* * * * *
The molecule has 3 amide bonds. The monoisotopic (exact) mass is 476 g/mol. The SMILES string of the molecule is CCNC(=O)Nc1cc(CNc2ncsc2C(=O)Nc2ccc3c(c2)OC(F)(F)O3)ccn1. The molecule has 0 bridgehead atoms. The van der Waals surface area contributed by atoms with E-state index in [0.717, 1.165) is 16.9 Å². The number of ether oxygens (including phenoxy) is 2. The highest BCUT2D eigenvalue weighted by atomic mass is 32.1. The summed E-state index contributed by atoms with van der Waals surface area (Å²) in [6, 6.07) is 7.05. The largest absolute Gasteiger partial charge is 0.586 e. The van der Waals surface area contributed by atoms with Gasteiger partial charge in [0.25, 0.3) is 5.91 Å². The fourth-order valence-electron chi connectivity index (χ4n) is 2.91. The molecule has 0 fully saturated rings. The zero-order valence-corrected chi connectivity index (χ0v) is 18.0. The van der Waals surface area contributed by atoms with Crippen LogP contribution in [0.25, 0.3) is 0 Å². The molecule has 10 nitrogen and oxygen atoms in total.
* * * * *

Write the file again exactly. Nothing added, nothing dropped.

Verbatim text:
The molecule has 3 amide bonds. The monoisotopic (exact) mass is 476 g/mol. The SMILES string of the molecule is CCNC(=O)Nc1cc(CNc2ncsc2C(=O)Nc2ccc3c(c2)OC(F)(F)O3)ccn1. The molecule has 0 bridgehead atoms. The van der Waals surface area contributed by atoms with E-state index in [0.717, 1.165) is 16.9 Å². The number of ether oxygens (including phenoxy) is 2. The highest BCUT2D eigenvalue weighted by atomic mass is 32.1. The summed E-state index contributed by atoms with van der Waals surface area (Å²) in [6, 6.07) is 7.05. The largest absolute Gasteiger partial charge is 0.586 e. The van der Waals surface area contributed by atoms with Gasteiger partial charge in [0.25, 0.3) is 5.91 Å². The fourth-order valence-electron chi connectivity index (χ4n) is 2.91. The molecule has 0 fully saturated rings. The zero-order valence-corrected chi connectivity index (χ0v) is 18.0. The van der Waals surface area contributed by atoms with Crippen LogP contribution in [0.25, 0.3) is 0 Å². The molecule has 10 nitrogen and oxygen atoms in total.